FDA Triggered Industry Shift From ‘CBD’ to ‘Hemp Extracts’ in Dietary Supplements

Amid the escalating demand for CBD in the United States, many companies are selling “hemp extracts,” a strategy based on regulatory and scientific considerations. Marketers of hemp extracts must distinguish their products from the compound (CBD) under investigation by GW Pharmaceuticals plc, which announced Thursday that an FDA committee unanimously recommended supporting approval of its new drug application for Epidiolex.

Josh Long, Associate editorial director, Natural Products Insider

April 20, 2018

11 Min Read
FDA Triggered Industry Shift From ‘CBD’ to ‘Hemp Extracts’ in Dietary Supplements

Editor’s note: This is the seventh in a series of articles examining regulatory hurdles facing cannabidiol (CBD) producers and marketers in the dietary supplement industry, and ongoing efforts to comply with federal regulations. Click the following link for the sixth article in the series.

With a license to grow, distribute and sell marijuana in Canada, Emerald Health Sciences explored expansion into the U.S. nutraceuticals market with cannabidiol (CBD).

Ultimately, the public company decided not to sell CBD in U.S. natural products after meeting with two law firms specializing in cannabis law.

“They gave us two bits of advice, and the advice from both firms was identical,” said Jade Beutler, CEO of Emerald Health Bioceuticals, a San Diego-based subsidiary of Emerald Health Sciences. “Number one, don’t do it. And number two, if you do it, don’t say you’re doing it. And interestingly, you’ll see the CBD companies now shifting from CBD to what they’ll call a whole hemp extract or something of that nature.”

During an interview at Expo West in Anaheim, California, Beutler described the shift of existing CBD companies as a “duck, dodge and deflect strategy as the FDA and DEA continue to put the squeeze on.”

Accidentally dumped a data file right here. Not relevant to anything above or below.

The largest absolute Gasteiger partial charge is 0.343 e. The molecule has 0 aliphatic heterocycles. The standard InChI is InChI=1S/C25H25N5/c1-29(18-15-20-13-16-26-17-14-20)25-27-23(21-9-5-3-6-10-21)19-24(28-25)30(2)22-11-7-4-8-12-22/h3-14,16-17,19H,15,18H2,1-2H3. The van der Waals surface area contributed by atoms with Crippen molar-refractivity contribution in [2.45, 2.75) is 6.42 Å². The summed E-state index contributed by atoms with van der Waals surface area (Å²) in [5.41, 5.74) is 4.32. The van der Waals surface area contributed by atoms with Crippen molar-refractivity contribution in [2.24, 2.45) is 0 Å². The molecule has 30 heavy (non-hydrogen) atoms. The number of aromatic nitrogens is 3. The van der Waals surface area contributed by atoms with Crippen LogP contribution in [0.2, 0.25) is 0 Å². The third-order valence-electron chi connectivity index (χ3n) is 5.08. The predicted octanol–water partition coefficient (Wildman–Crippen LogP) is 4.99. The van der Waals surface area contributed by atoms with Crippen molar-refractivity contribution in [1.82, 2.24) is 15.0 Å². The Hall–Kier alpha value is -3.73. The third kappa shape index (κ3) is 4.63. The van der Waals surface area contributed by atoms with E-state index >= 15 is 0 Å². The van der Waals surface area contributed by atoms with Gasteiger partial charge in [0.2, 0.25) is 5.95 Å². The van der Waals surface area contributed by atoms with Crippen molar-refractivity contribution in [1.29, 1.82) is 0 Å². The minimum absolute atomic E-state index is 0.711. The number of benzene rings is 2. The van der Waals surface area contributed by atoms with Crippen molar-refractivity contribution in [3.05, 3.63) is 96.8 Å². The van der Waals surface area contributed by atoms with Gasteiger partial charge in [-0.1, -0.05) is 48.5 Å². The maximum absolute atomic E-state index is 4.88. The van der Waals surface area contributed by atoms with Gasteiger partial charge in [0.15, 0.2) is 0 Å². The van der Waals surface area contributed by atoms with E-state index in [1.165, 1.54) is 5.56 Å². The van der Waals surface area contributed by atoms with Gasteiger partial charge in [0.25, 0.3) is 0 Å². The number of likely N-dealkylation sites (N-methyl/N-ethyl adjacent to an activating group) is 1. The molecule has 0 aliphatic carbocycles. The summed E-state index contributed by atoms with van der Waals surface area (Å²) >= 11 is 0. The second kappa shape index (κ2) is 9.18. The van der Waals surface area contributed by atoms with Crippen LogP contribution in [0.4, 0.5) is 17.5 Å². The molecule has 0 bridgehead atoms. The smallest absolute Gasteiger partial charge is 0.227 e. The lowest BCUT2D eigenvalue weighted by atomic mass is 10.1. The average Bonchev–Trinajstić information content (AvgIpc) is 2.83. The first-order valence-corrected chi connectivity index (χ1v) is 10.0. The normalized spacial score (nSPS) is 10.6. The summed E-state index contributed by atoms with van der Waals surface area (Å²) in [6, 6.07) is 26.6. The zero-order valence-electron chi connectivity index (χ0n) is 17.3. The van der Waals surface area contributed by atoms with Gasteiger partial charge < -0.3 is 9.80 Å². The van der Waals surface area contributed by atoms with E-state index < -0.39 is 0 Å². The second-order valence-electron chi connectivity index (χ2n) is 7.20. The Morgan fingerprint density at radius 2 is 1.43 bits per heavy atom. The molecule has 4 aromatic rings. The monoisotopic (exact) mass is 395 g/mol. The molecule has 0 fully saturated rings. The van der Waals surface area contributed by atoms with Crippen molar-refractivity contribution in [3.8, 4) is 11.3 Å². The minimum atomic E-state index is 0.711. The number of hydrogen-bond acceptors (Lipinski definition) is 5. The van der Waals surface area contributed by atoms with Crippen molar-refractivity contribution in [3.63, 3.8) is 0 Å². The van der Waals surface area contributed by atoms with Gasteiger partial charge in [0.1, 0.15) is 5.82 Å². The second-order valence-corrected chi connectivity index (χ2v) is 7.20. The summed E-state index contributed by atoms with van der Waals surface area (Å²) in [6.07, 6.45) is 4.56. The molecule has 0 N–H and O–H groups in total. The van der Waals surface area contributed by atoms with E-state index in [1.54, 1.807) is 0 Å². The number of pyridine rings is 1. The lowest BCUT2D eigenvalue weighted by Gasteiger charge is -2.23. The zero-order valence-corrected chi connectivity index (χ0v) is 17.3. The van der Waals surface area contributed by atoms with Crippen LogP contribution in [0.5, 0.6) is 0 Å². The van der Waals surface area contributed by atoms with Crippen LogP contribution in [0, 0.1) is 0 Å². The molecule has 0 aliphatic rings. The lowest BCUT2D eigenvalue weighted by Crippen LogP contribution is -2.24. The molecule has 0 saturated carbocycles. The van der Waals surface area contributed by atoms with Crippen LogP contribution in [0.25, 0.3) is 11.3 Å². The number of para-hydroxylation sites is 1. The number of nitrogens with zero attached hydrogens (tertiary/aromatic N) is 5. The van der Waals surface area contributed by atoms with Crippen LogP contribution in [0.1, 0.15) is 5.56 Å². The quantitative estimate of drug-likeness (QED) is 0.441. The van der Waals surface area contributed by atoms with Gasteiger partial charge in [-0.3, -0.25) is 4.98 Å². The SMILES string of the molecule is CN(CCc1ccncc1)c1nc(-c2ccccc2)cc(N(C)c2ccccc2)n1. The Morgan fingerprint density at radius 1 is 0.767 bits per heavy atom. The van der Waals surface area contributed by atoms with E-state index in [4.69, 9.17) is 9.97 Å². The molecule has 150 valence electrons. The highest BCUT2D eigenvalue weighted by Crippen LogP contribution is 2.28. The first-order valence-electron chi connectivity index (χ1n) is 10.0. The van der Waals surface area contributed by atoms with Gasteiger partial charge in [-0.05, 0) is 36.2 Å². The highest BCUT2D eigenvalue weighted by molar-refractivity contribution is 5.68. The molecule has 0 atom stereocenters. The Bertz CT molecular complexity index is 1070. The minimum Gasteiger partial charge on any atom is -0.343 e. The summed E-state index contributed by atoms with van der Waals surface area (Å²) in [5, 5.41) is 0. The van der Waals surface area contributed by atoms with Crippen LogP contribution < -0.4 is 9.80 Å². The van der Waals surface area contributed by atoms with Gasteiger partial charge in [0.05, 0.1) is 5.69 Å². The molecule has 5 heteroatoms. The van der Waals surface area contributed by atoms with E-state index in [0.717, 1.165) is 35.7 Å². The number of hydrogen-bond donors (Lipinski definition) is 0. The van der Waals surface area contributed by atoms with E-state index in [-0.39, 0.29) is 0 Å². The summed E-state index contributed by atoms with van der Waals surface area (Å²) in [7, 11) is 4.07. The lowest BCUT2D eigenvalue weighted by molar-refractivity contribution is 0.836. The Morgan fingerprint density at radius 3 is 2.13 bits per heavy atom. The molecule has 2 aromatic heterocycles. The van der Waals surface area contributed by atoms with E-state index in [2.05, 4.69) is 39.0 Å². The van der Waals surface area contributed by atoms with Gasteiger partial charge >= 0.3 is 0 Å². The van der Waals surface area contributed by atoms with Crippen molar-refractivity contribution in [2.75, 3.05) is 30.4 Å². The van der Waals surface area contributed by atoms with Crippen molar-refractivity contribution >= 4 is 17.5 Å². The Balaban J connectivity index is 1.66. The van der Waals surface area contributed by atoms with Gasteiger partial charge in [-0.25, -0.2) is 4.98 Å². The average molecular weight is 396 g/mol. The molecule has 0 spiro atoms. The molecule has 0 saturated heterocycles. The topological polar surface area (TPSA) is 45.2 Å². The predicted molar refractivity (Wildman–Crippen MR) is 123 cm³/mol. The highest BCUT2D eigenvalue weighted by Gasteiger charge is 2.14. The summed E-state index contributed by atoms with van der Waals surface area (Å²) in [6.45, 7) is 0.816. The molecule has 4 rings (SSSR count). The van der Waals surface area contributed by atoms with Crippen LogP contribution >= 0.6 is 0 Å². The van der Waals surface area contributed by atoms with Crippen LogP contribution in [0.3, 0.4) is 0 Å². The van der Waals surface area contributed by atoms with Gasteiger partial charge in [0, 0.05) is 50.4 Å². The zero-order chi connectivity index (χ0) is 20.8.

Amid the escalating demand for CBD in the United States, many companies are selling “hemp extracts,” a strategy based on regulatory and scientific considerations. Marketers of hemp extracts must distinguish their products from the compound (CBD) under investigation by GW Pharmaceuticals plc to treat rare forms of epilepsy because FDA has essentially concluded GW’s drug trials exclude CBD from the definition of a dietary supplement.

Epidiolex, if approved by FDA, could hit the U.S. market in the fourth quarter of 2018, according to some Wall Street analysts. GW on April 19 said an FDA advisory committee unanimously recommended supporting the approval of its new drug application for Epidiolex for the treatment of seizures associated with Lennox-Gastaut syndrome and Dravet syndrome in patients two years of age and older.

Some regulatory lawyers have speculated FDA will crack down on U.S. marketers of CBD after Epidiolex is approved, perhaps leading to a confrontation in federal court.

FDA has concluded CBD is excluded from the definition of a dietary supplement under the Federal Food, Drug & Cosmetic Act (FDCA) because it has been authorized for investigation as a new drug and is the subject of substantial clinical investigations that have been made public.